COOTE Anna, BUA Adrian
2015

Reports on the work of the Southwark and Lambeth Early Action Commission which was set up to explore ways of taking local early action and preventative measures to improve people’s quality of life and reduce pressure on public services. The Commission carried out a review of local strategy, policy and practice; explored more than 30 examples of good practice in the two boroughs and further afield; and engaged with local residents and community-based groups and with other experts, through workshops and interviews. The Commission found the underlying causes of most social problems could be traced to the same social and economic challenges. Although some of these challenges, such as poverty and inequality were linked to national policy, making it hard to tackle them locally areas were identified where local early action could be effective in prevent problems. The Commission identified four goals for early action in Southwark and Lambeth: developing resourceful communities, where residents and groups act as agents of change; preventative places, where the quality of neighbourhoods has a positive impact on how people feel and enables them to help themselves and each other; strong partnerships between organisations; and where local institutions support early action. Case studies of good practice to support the report’s recommendations for prevention and early action are included.

Friends on tap: the role of pubs at the heart of the community

DUNBAR Robin
2016

This report summarises a series of studies carried out on behalf of the Campaign for Real Ale (CAMRA) on the role that community pubs play in people’s health, happiness and social cohesion. To set the scene, the paper first provides a brief overview of how people create their friendships. It then raises the problem of large scale social cohesion and provides some insights into how social cohesion has been engineered in the past. Finally, it presents the findings from a national poll of pub use and two studies of behaviour in pubs undertaken to assess the social value of small community pubs compared to large city centre pubs. The evidence suggests that while 40 per cent of people in the UK now typically socialise with friends in someone’s home, a third of the population prefer to do so in pubs, and regard pubs as a safe place to meet friends. People who said they have a ‘local’ or those who patronise small community pubs appear to have more close friends on whom they can depend for support, are more satisfied with their lives and feel more embedded in their local communities than those who said they do not have a local pub. The paper makes a number of recommendations for publicans, city planners and policy makers to ensure pubs play a role in people’s health, wellbeing and community cohesion.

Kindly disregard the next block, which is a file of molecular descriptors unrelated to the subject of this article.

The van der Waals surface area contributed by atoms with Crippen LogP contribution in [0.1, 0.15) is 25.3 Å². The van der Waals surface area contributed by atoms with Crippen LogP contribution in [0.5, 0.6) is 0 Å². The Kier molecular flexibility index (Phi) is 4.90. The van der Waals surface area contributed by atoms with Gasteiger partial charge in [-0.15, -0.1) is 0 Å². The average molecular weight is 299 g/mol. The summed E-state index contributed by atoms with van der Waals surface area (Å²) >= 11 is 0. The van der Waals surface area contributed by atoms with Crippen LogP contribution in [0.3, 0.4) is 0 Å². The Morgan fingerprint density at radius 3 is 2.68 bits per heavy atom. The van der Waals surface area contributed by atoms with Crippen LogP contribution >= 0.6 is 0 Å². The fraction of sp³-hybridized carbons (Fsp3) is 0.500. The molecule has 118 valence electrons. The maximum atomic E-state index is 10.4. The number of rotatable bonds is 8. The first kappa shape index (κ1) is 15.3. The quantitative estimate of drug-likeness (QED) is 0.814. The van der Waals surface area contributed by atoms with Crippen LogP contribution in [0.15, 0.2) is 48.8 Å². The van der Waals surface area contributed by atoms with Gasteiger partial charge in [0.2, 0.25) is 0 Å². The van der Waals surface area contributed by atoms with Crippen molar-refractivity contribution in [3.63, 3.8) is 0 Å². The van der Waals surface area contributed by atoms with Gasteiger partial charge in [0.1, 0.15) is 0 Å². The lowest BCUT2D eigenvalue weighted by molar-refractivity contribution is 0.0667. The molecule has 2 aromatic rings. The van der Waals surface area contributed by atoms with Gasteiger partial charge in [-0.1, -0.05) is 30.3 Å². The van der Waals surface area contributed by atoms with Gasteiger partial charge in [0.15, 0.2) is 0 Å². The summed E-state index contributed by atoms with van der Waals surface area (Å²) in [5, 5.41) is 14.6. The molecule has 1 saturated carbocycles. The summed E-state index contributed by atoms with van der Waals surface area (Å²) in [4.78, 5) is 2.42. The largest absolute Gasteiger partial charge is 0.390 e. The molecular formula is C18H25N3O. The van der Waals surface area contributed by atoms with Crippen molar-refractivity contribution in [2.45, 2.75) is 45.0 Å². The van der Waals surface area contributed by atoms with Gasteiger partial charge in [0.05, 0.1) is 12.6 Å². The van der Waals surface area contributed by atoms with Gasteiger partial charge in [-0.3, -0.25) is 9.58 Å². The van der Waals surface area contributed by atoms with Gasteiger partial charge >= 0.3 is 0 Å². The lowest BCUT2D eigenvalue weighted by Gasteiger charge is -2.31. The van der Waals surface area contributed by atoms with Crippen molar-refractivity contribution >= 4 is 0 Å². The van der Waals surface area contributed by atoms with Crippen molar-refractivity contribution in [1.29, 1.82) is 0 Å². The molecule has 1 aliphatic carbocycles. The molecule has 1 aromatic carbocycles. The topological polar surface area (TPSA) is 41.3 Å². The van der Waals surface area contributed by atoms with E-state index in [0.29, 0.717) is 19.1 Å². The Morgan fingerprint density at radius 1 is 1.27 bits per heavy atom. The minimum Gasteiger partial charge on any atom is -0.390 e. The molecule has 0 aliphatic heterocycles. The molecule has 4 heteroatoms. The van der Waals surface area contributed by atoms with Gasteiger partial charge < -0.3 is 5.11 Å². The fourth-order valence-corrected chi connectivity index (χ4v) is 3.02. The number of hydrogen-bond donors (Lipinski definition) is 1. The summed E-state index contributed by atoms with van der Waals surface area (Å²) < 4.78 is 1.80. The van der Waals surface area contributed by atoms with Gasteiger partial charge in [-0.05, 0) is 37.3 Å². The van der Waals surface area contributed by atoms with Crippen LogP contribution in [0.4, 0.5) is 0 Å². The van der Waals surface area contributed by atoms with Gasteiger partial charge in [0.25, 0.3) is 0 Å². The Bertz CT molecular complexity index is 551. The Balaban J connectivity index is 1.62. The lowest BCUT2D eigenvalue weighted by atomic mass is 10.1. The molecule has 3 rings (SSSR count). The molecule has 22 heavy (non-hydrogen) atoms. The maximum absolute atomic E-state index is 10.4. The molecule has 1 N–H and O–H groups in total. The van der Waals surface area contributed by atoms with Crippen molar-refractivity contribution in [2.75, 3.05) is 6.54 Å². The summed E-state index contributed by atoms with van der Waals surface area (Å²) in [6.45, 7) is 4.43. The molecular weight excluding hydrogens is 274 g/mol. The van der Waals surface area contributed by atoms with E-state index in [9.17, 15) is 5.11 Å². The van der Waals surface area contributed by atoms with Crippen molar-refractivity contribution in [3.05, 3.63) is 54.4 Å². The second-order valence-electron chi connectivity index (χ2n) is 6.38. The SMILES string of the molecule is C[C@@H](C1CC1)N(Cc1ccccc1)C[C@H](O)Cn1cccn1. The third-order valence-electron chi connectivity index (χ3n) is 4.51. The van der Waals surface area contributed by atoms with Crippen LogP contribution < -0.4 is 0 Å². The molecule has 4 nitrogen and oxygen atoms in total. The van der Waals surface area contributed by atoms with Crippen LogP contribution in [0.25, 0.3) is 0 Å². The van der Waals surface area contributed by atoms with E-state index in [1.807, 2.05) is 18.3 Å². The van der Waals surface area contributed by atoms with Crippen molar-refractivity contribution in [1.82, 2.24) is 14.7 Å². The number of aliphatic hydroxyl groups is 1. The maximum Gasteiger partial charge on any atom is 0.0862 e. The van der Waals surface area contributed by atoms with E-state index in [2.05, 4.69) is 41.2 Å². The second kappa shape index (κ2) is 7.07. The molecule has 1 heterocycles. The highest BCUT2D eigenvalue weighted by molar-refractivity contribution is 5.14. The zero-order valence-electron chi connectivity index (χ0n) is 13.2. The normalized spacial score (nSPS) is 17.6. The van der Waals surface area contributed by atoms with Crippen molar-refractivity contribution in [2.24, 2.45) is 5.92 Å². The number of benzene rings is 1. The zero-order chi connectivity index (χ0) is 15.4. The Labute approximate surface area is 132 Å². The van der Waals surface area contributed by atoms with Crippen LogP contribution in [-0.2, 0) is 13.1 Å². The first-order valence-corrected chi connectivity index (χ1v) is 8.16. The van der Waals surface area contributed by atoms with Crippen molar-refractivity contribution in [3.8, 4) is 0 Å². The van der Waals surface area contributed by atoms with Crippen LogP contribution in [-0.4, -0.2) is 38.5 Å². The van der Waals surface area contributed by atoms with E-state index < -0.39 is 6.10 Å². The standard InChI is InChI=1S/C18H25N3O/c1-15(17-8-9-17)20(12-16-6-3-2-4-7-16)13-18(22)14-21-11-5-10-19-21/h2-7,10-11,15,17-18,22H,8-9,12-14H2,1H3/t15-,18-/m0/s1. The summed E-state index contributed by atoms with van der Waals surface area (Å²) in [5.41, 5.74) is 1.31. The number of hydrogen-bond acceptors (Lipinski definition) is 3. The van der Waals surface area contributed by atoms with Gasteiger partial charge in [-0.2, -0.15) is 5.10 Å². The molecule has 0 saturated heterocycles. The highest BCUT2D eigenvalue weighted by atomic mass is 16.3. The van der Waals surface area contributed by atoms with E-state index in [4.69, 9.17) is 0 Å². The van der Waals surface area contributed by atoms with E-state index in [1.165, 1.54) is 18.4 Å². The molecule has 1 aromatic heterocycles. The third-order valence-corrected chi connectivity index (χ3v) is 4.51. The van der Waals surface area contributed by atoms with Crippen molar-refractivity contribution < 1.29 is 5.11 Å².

Collaborative healthcare: supporting CCGs and HWBs to support integrated personal commissioning and collaborative care

INCLUSIVE CHANGE
2015

A short guide providing new approaches and practice examples of how Clinical Commissioning Groups and Health Wellbeing Boards can commission and support interventions which embody the principles of collaborative care, individual choice and control and patient and public participation. The six approaches presented are: Experts by experience and self-advocacy; Self-directed support and personal health budgets; Capabilities and asset-based approaches to health and care; Co-production and citizen led commissioning; Community development and building social capital; and Networked models of care. Each includes accompanying practice examples. The guide has been produced by the Inclusive Change partnership of Shared Lives Plus, Community Catalysts, In Control, Inclusion North and Inclusive Neighbourhoods.